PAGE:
The study makes a very profound point about the power of situations — that situations affect us much more than we think, that human behavior is much more under the control of subtle situational forces, in some cases very trivial ones, like rules and roles and symbols and uniforms, and much less under the control of things like character and personality traits than we ordinarily think as determining behavior.” ~ Philip Zimbardo
Quiet Rage is a fascinating 1992 documentary about the SPE, written by Zimbardo himself and featuring archival footage of the actual experiment as well as interviews with the prisoners and guards conducted shortly after the study’s premature end. The 50-minute film is available online in its entirety — prepare to be hopelessly uncomfortable with both the experiment itself and the debriefing, which starts at around minute 32.
I really thought I was incapable of this kind of behavior, I was really dismayed that…I could act in a manner so absolutely unaccustomed to anything I would ever really dream of doing. And while I was doing it, I didn’t feel any regret, I didn’t feel any guilt. It was only afterwards, after I began to reflect on what I had done that this began to dawn on me and I realized that this was a part of me I hadn’t really noticed before.” ~ Mock Guard
I began to feel that I was losing my identity, that the person that I called Clay, the person who volunteered to go into this prison…was distant from me, was remote, until, finally, I wasn’t that. I was 416, I was really my number. And 416 was gonna have to decide what to do.” ~ Mock Prisoner
Though the experiment was essentially about how authority and power dynamics affect our capacity for evil, it’s also a powerful demonstration of a great many human psychological liabilities, from bystander effect as third-parties like parents, the priest, and even the researchers themselves accepted the prison as a prison rather than an experiment, failing to intervene and end suffering, to in-group-out-group bias as the inmates singled out the new replacement prisoner and began to treat him as a vilified “other,” to the painful cognitive dissonance of the guards, trying to later reconcile their atrocious actions during the experiment with beliefs they had about who they were as persons and as human beings.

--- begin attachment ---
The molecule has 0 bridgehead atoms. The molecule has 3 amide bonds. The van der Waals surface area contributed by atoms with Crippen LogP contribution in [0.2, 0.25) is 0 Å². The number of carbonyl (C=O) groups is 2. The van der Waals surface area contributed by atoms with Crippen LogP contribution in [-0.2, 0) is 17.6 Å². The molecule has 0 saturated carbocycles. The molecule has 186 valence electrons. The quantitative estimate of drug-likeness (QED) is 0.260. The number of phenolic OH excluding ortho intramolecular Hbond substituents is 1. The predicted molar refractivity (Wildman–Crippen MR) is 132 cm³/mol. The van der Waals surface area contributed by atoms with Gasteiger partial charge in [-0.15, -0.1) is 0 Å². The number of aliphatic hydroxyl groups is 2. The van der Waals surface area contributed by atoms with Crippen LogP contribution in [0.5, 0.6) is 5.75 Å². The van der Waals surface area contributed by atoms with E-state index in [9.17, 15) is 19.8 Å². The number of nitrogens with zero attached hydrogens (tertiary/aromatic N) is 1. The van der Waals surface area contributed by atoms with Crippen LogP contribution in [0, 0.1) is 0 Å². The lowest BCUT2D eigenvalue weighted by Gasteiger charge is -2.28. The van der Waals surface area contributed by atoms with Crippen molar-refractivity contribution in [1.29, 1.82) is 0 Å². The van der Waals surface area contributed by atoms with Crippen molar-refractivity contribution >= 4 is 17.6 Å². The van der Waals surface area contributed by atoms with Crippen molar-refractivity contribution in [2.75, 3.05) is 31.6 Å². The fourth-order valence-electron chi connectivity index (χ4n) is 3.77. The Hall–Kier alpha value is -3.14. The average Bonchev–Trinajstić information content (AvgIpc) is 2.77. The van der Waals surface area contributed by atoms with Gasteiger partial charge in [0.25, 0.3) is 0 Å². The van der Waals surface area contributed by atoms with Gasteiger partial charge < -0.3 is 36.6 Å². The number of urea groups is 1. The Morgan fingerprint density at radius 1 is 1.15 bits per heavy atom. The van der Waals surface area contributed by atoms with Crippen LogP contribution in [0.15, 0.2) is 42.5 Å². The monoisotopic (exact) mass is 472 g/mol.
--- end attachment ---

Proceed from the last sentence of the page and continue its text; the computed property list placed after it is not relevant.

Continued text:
It’s important not to think of this as prisoner and guard in real prison. The important issue is the metaphor ‘prisoner’ and ‘guard’ — what does it mean to be a prisoner, what does it mean to be a guard. And a guard is someone who limits the freedom of someone else, who uses the power in their role to control and dominate someone else, and that’s what the study is about.” ~ Philip Zimbardo
The study, as rattling and uncomfortable as it was, has connotations for everything from prison reform to conformity to self-improvement to violence, bullying and hate crime. For further insights from it, see Zimbardo’s excellent The Lucifer Effect: Understanding How Good People Turn Evil. Curiously, Zimbardo has since set out to explore the human condition from the opposite end of the good/evil spectrum, launching the Heroic Imagination Project — an effort to harness what psychology knows in advancing everyday heroism and the perpetration of good rather than evil.
Another documentary about the SPE, The Evilness of Power, is available for free on The Internet Archive. Here’s a short excerpt, in which Zimbardo discusses the key takeaways from the study:
Above all, the SPE is a powerful case study in how easily we become identified with the roles and personas that have been assigned to us — by society, by our peers’ or parents’ or partners’ expectations, by our political leaders, and, perhaps most powerfully, by us ourselves. As soon as we begin to see ourselves as a “prisoner” or a “guard” (or a lawyer, or an alcoholic, or a victim, or a genius), we begin to act as one. Gandhi, it seems, had it right after all: